And yet, if I walked around in this crowd and said, hey, I'm not sure I believe that stuff about Julius Caesar, they'd probably cart me off in the loony wagon. So, you know, the fact of the matter is there's historical fact to the life and the resurrection of Jesus Christ. Now, that's kind of interesting because, and I'm not just talking about the four gospels. Josephus, who was a Jewish historian, recorded that Jesus was raised from the dead. There's also a Roman historian, a tactician, I think, who wrote that, again, Jesus was raised from the dead. So the life lesson here, the fact that Jesus died and was raised from the dead is a recorded historical event. Now, that's not included, was raised from the dead.
A lot of people are okay with the crucifixion of Jesus Christ. They say, yeah, well, I believe he died and some people say, well, he died as a man and dah, dah, dah. No, no, he was resurrected and he proved in that that he was deity and the sacrifice for sins was accepted. So that's an important thing because a lot of liberal theologians and whatnot say, well, it wasn't a literal resurrection. Maybe he fainted a little bit and then he, you know, came back or something like that.
No, no, no. He was literally dead and it was literally a resurrection. Now, it's interesting because a lot of people, they don't have a problem with the crucifixion. They got a problem with the resurrection.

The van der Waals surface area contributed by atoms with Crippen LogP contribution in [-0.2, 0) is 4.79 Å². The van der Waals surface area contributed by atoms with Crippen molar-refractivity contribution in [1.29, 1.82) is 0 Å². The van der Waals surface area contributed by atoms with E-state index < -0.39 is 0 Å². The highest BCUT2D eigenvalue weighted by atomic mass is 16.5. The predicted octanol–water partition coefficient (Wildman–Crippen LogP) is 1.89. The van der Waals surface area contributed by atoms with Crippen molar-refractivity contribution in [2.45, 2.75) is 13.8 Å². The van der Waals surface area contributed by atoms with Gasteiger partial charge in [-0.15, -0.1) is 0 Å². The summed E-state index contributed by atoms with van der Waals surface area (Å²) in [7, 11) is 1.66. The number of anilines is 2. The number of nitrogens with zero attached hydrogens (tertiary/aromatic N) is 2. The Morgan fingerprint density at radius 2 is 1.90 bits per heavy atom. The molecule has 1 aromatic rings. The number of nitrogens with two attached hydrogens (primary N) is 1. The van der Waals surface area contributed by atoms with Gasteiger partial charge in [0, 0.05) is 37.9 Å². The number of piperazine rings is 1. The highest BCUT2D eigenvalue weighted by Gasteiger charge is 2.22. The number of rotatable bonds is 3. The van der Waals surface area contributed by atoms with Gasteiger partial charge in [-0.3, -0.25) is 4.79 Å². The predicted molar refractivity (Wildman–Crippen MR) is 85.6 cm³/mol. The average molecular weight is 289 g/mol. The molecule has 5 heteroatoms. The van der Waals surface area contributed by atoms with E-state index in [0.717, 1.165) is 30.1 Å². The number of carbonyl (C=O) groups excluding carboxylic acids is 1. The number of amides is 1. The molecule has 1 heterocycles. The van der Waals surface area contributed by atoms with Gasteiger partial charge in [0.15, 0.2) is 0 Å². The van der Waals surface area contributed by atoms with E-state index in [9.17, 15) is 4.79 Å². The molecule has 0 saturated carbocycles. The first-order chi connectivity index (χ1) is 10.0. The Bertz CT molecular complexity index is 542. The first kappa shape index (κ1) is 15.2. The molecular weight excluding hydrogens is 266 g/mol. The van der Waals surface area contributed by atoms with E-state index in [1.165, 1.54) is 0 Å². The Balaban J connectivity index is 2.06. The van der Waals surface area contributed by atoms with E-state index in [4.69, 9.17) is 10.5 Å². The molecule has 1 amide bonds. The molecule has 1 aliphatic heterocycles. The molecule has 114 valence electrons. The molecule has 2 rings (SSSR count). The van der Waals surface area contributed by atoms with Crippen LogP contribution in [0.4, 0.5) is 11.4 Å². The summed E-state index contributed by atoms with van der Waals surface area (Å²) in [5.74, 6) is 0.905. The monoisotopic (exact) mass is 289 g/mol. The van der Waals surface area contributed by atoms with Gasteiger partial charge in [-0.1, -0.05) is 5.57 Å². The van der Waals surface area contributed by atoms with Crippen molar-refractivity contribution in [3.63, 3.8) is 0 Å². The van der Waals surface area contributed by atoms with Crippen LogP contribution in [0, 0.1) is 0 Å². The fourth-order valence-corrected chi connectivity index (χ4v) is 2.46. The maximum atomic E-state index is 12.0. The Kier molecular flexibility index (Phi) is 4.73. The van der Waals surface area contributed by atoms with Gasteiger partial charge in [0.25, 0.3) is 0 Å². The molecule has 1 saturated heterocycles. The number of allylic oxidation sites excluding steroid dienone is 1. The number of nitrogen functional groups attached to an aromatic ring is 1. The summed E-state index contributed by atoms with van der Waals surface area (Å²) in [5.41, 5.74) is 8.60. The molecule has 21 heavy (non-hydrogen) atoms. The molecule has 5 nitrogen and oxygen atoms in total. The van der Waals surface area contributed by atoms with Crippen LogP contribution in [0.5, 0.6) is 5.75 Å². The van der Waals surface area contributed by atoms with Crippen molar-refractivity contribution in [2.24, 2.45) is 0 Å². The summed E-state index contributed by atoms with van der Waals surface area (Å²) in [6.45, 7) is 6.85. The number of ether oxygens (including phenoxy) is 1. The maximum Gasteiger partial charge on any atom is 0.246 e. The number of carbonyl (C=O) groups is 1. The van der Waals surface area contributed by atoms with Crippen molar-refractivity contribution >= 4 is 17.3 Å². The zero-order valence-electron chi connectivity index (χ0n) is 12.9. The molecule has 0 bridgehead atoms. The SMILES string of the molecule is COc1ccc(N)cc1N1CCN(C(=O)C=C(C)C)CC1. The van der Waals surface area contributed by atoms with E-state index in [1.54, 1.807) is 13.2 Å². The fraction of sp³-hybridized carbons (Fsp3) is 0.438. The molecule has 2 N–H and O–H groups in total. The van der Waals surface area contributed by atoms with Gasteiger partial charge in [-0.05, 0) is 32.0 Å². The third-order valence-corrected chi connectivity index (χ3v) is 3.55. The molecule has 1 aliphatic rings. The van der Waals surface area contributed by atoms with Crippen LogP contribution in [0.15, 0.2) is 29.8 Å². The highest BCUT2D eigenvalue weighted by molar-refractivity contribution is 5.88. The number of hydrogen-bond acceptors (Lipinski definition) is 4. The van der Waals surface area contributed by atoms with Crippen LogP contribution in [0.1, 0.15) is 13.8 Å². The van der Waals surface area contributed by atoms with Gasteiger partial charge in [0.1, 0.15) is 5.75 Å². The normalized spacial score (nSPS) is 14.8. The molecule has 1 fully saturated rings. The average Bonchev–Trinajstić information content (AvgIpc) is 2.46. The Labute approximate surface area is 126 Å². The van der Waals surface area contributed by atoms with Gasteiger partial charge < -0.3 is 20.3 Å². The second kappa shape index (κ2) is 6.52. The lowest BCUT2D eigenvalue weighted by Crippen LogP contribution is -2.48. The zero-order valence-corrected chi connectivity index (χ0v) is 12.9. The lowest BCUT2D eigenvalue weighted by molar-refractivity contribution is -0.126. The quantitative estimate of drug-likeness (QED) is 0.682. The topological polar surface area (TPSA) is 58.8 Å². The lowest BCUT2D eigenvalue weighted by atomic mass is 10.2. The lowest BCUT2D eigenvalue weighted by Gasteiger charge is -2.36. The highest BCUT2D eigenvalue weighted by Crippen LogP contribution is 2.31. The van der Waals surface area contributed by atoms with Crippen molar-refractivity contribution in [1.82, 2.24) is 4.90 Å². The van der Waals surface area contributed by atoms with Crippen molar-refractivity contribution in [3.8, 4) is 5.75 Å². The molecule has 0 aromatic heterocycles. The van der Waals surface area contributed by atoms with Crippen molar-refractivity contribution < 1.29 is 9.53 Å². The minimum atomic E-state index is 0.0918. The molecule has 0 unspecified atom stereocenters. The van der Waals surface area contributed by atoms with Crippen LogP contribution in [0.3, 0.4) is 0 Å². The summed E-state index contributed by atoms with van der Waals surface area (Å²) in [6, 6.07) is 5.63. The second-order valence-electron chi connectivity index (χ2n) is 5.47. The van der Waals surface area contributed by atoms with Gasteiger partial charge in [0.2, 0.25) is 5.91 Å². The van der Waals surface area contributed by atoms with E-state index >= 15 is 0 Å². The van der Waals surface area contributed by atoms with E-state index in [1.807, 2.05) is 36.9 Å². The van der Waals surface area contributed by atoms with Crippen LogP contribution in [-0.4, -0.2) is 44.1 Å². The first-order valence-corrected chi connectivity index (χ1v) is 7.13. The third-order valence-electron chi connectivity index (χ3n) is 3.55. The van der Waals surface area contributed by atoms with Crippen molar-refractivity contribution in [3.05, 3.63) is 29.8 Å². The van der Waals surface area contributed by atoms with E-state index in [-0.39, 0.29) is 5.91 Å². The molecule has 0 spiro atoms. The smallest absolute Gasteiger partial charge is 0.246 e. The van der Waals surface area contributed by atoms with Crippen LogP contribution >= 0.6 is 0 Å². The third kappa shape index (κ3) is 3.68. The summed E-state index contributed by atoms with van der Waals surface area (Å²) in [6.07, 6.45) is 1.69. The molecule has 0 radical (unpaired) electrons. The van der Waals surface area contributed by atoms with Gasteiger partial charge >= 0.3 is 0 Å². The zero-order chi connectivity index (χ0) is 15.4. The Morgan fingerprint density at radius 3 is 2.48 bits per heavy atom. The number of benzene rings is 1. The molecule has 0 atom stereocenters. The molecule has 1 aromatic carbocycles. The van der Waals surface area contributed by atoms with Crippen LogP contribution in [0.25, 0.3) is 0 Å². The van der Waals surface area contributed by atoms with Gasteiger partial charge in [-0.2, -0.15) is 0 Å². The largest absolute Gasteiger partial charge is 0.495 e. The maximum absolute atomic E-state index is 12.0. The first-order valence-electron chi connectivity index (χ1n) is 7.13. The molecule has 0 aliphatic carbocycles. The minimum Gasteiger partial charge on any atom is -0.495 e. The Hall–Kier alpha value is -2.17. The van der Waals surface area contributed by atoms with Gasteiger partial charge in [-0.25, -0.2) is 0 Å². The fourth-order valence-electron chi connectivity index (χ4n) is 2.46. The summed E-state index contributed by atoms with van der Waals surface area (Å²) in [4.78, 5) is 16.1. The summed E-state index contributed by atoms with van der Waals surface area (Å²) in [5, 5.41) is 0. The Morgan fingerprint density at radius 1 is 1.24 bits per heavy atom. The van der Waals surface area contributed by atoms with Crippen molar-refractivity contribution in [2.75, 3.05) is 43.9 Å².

And why is that? Because it's a display of the power of God. And understand that the resurrection is what really changes everything because Jesus died and was raised from the dead. And the Bible points out that, hey, death has no more power because Jesus Christ broke that power. So, as we look at this passage and it says, knowing that Christ has been raised from the dead dies no more, death no longer has dominion over him. So, he's got the power.
He's got the keys. Revelation chapter 1 verse 17 says this, do not be afraid. I am the first and the last. I am he who lives and was dead and behold, I am alive forevermore. Amen. I have the keys of Hades and of death.
So, this is an awesome, awesome word picture here. It has the keys. He can get in. He can, when you have the keys to something, you have the power over it. When you have the keys to go in somewhere, you have the power over it.
Keys really represent power if you think about it. Also, in that verse and that reference in Revelation, let me point out something because we often hear the, I'm the first and last and the Alpha and Omega and the Greek, but Jesus wouldn't have been speaking Greek. He would have been speaking Hebrew. What he would have said is, I am the Aleph and the Tav. Now, this is really interesting.
I'm going to take a little rabbit trail for just a second. The Aleph and the Tav, he would have used that because that's the first and the last letters of the Hebrew alphabet, but there's something in there that you might have missed, not looking a little more in-depth with the Hebrew. Hebrew Aleph and the Beit is the second word where we get our word for alphabet, but that Tav word is very interesting.